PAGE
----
How To Sue Accounting for Neglect of Taxes

By David Carnes
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If you depended on your accountant to handle your taxes for you, and your accountant breached this trust, you may have an accounting malpractice claim against your accountant. Accounting malpractice claims are handled in much the same way as other professional malpractice claims. You must establish four elements to prevail in court---professional duty, breach of that duty, causation and damages. If you can establish these four elements, you may file a lawsuit in state court against your accountant.

Get a copy of the accountant's professional standards. Accountants are all licensed by state professional associations, and these associations require adherence to written professional standards of ethics and competence. These standards are available to the public upon request.

Determine exactly how your accountant failed to meet the above professional standards when handling your taxes. You will need to choose the breach in such a way that there is a direct relationship between the accountant's failure and your losses. For example, an accountant has a duty of professional care that is higher than the duty that the IRS would hold you to if you prepared your own taxes (because he is professionally licensed). If he made a careless error, you can allege a breach of the duty of care.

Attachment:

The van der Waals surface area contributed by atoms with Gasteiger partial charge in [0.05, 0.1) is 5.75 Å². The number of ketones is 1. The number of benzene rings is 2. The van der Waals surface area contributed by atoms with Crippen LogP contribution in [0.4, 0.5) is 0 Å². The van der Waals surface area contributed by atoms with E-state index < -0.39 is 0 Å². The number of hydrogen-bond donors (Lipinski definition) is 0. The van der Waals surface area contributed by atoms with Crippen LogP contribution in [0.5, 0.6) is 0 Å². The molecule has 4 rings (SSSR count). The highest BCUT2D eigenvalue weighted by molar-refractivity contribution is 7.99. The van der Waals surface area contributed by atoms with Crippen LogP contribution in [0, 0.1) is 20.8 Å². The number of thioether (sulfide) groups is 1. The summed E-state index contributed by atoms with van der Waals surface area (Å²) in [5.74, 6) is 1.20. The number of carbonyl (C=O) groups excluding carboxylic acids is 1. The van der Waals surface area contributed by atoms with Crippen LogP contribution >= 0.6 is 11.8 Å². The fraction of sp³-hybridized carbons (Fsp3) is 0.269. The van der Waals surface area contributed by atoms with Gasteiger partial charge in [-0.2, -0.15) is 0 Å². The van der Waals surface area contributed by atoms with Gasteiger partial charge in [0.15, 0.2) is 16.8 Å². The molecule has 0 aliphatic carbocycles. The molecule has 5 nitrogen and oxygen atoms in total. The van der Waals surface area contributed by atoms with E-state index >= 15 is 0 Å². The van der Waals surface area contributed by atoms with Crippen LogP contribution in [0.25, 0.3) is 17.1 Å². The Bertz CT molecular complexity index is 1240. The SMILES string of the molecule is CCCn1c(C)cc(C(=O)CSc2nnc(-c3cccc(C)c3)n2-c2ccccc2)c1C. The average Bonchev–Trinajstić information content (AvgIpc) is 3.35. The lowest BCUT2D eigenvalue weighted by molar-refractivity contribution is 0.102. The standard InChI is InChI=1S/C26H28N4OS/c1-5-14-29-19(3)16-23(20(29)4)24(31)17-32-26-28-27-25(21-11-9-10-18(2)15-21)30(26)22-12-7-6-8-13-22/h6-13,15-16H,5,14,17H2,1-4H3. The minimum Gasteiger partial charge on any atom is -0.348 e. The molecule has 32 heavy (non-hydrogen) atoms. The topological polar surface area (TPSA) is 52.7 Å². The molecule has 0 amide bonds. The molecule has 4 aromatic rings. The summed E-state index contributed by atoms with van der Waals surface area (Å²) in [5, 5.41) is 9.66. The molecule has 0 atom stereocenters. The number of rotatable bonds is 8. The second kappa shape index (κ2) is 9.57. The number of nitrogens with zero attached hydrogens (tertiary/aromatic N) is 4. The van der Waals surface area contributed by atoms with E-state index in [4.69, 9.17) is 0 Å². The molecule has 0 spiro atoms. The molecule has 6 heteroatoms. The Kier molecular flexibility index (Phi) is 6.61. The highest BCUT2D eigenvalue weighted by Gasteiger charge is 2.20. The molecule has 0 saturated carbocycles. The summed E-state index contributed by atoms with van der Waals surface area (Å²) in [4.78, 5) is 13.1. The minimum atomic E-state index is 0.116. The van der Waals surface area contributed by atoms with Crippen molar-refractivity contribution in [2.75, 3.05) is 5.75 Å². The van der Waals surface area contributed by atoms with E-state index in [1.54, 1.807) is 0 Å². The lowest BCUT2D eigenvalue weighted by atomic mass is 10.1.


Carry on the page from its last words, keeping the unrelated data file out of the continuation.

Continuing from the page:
Trace the exact causal relationship between the accountant's breach and your loss. For example, if your accountant attempted to claim an illegal tax deduction that caused you to underpay your taxes, you will be able to claim any actual damages that were reasonably foreseeable consequences of this error.

Calculate the exact amount of damages that you suffered as a result of your accountant's malpractice. Although you should include both direct and indirect damages, such as interest, penalties, fines, or interruption of your business caused by IRS seizure of your assets, you will not be able to claim damages that were not caused by your accountant's error (an unrelated error that did not cost you any money, for example).

Draft a civil complaint in which you allege all four of the above elements. You should also ask for court costs and attorney's fees, although the court may refuse to award them to you. File this complaint with the state district court. If an issue of federal law is involved (an interpretation of the federal Internal Revenue Code, for example), you may file suit in the federal district court that represents your district.

About the Author

David Carnes has been a full-time writer since 1998 and has published two full-length novels. He spends much of his time in various Asian countries and is fluent in Mandarin Chinese. He earned a Juris Doctorate from the University of Kentucky College of Law.

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